In fact, today's factory workers make significant contributions to their organizations, are quite interested in their work and lead full lives outside the factory walls, says Joan M. Chesterton, associate professor of organizational leadership and supervision at Purdue's North Central campus.
"Too many years of reading -- from Frederick Taylor to 'Rivethead' -- had convinced me that all factory workers live lives of not-so-quiet desperation," she says. "Through my work in team building, I've found that many of them are highly creative individuals who like what they are doing and are the very heart and soul of their organizations. As team members, hourly employees are being asked to become active participants at many levels within the organization and to depend less on management to make all the decisions. They are in the midst of what appears to be a second Industrial Revolution, with little precedent to guide them or their leaders."
The revolution Chesterton speaks of is the implementation of work teams in production-oriented organizations. She is studying the effects of such teams and says more and more companies are taking this approach. Research shows that employees are more productive and produce a higher-quality product working as a team, she says.
Chesterton has 20 years of experience as a line manager and consultant for manufacturing and service organizations involved in re-engineering, employee empowerment and improving relationships between management and unions. She has developed and conducted more than 75 management and organizational training programs in the United States and two in Eastern Europe.
Her experiences have convinced her that some commonly held assumptions about blue-collar workers may not be completely true in today's industrial environment. These are excerpts from a larger article, "Team Building With Hourly Workers: An Experience of Discovery," which appears in the Sept./Oct. issue of the American Management Association's Management Review.
"As managers, we are too often blinded by the idea that a college degree determines who matters in an organization," Chesterton says. "Consequently, managers tend to see so-called 'uneducated' employees as nothing more than robots who do what they are programmed to do and provide little, if any, creative input."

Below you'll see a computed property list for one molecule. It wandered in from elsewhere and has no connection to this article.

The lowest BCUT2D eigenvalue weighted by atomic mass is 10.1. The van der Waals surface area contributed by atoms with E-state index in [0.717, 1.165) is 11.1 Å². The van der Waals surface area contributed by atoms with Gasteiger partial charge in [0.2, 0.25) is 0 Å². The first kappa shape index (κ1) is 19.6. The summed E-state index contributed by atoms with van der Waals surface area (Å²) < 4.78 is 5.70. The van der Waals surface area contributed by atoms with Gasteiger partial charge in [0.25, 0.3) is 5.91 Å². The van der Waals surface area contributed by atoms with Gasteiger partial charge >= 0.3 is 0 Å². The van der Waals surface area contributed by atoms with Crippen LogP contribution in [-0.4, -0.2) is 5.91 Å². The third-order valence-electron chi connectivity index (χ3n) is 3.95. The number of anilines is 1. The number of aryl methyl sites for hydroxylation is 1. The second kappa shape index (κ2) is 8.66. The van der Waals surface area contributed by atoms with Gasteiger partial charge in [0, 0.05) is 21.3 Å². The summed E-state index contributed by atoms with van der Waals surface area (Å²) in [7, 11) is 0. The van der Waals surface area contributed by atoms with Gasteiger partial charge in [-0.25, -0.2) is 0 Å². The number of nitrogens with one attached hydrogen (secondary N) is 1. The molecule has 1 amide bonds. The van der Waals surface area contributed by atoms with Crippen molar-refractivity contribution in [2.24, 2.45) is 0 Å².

Chesterton says all employees, regardless of education, contribute to an organization.
"Valuable intelligences -- logical, mathematical, spatial and conceptual -- are found at all levels in the workplace," she says. "The stereotype 'If they were smart, would they be hourly workers?' is insulting and is counterproductive to a successful organization."
While working to implement work teams in factories, Chesterton says, she has uncovered aptitudes and conceptual abilities that are smothered in the traditional manufacturing environment.
"We don't work solely with team members," she says. "We teach managers as well. Managers have to be taught how to relinquish control to release creativity and productivity."
Chesterton says management is inevitably shocked at the quality of ideas and the thinking behind them when work teams are allowed to be active participants in the overall process.
"Technological advances have turned previously mundane jobs into technically challenging and rewarding endeavors," Chesterton says. "An organization's re-engineering frequently precedes the team-building effort, and many employees arrive for training already involved and interested in new designs and processes. There is more confusion, but there's also less monotony."
Pay and the work itself are two of the most frequent responses workers give when asked what they like best about an organization, Chesterton adds.
"Some of the most creative presentations to management come from teams of women seeking to modify machines, parts and tools for improved productivity," Chesterton says.
"Workers are being challenged on the job to perform at higher levels than ever before," she says. "They appear to carry those challenges over to their personal lives. Many employees are continuing their education, are leaders in school, community and church organizations and are active in numerous family and cultural activities."
Chesterton says frequent changes in management and management solutions lead to constant policy changes and inconsistent administration of those policies. It all adds up to a lack of respect for management. But that lack of respect isn't necessarily a bad thing, Chesterton says.
"As employees start to question management, they become more involved in the decision-making process," she says. "That brings them off the assembly line and into the board room."
Source: Joan M. Chesterton, (219) 785-5297; home, (219) 874-0038
Writer: Victor B. Herr, (765) 494-2077; Internet, email@example.com
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